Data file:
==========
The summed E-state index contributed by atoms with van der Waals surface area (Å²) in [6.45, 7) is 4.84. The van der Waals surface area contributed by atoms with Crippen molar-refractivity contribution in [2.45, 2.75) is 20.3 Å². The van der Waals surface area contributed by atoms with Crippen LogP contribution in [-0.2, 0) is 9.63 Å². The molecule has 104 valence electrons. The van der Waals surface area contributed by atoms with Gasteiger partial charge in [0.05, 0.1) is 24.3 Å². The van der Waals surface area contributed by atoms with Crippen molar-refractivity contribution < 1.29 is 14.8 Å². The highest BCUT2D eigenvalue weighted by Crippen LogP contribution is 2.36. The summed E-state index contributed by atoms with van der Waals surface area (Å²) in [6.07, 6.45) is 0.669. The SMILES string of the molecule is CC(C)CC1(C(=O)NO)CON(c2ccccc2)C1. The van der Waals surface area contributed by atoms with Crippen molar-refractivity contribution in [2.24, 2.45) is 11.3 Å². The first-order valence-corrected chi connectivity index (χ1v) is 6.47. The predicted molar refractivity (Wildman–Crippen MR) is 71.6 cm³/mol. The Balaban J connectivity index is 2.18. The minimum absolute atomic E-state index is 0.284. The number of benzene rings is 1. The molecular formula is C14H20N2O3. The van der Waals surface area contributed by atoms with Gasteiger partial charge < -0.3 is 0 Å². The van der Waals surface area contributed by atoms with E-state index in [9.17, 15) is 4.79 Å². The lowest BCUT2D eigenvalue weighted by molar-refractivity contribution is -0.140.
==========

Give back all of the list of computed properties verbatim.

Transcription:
The summed E-state index contributed by atoms with van der Waals surface area (Å²) in [6.45, 7) is 4.84. The van der Waals surface area contributed by atoms with Crippen molar-refractivity contribution in [2.45, 2.75) is 20.3 Å². The van der Waals surface area contributed by atoms with Crippen LogP contribution in [-0.2, 0) is 9.63 Å². The molecule has 104 valence electrons. The van der Waals surface area contributed by atoms with Gasteiger partial charge in [0.05, 0.1) is 24.3 Å². The van der Waals surface area contributed by atoms with Crippen molar-refractivity contribution < 1.29 is 14.8 Å². The highest BCUT2D eigenvalue weighted by Crippen LogP contribution is 2.36. The summed E-state index contributed by atoms with van der Waals surface area (Å²) in [6.07, 6.45) is 0.669. The SMILES string of the molecule is CC(C)CC1(C(=O)NO)CON(c2ccccc2)C1. The van der Waals surface area contributed by atoms with Crippen molar-refractivity contribution in [2.24, 2.45) is 11.3 Å². The first-order valence-corrected chi connectivity index (χ1v) is 6.47. The predicted molar refractivity (Wildman–Crippen MR) is 71.6 cm³/mol. The Balaban J connectivity index is 2.18. The minimum absolute atomic E-state index is 0.284. The number of benzene rings is 1. The molecular formula is C14H20N2O3. The van der Waals surface area contributed by atoms with Gasteiger partial charge < -0.3 is 0 Å². The van der Waals surface area contributed by atoms with E-state index in [9.17, 15) is 4.79 Å². The lowest BCUT2D eigenvalue weighted by molar-refractivity contribution is -0.140.